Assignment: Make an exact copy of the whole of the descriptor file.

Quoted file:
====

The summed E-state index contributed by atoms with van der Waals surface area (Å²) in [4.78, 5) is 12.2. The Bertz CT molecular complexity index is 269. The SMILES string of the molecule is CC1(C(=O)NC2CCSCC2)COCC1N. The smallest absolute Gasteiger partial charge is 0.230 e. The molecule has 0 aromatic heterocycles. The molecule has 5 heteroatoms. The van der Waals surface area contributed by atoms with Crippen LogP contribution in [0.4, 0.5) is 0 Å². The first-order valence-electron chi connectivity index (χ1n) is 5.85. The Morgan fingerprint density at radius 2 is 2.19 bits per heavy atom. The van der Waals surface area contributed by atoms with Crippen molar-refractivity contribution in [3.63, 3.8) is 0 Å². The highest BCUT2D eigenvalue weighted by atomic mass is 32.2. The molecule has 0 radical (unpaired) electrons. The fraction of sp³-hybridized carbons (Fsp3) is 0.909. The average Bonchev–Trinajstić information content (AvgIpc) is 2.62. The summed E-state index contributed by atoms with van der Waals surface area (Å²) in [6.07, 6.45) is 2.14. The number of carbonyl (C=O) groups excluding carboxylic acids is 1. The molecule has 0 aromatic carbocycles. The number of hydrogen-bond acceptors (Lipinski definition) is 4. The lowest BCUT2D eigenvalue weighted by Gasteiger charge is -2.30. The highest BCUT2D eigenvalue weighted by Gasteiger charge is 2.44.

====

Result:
The summed E-state index contributed by atoms with van der Waals surface area (Å²) in [4.78, 5) is 12.2. The Bertz CT molecular complexity index is 269. The SMILES string of the molecule is CC1(C(=O)NC2CCSCC2)COCC1N. The smallest absolute Gasteiger partial charge is 0.230 e. The molecule has 0 aromatic heterocycles. The molecule has 5 heteroatoms. The van der Waals surface area contributed by atoms with Crippen LogP contribution in [0.4, 0.5) is 0 Å². The first-order valence-electron chi connectivity index (χ1n) is 5.85. The Morgan fingerprint density at radius 2 is 2.19 bits per heavy atom. The van der Waals surface area contributed by atoms with Crippen molar-refractivity contribution in [3.63, 3.8) is 0 Å². The highest BCUT2D eigenvalue weighted by atomic mass is 32.2. The molecule has 0 radical (unpaired) electrons. The fraction of sp³-hybridized carbons (Fsp3) is 0.909. The average Bonchev–Trinajstić information content (AvgIpc) is 2.62. The summed E-state index contributed by atoms with van der Waals surface area (Å²) in [6.07, 6.45) is 2.14. The number of carbonyl (C=O) groups excluding carboxylic acids is 1. The molecule has 0 aromatic carbocycles. The number of hydrogen-bond acceptors (Lipinski definition) is 4. The lowest BCUT2D eigenvalue weighted by Gasteiger charge is -2.30. The highest BCUT2D eigenvalue weighted by Gasteiger charge is 2.44.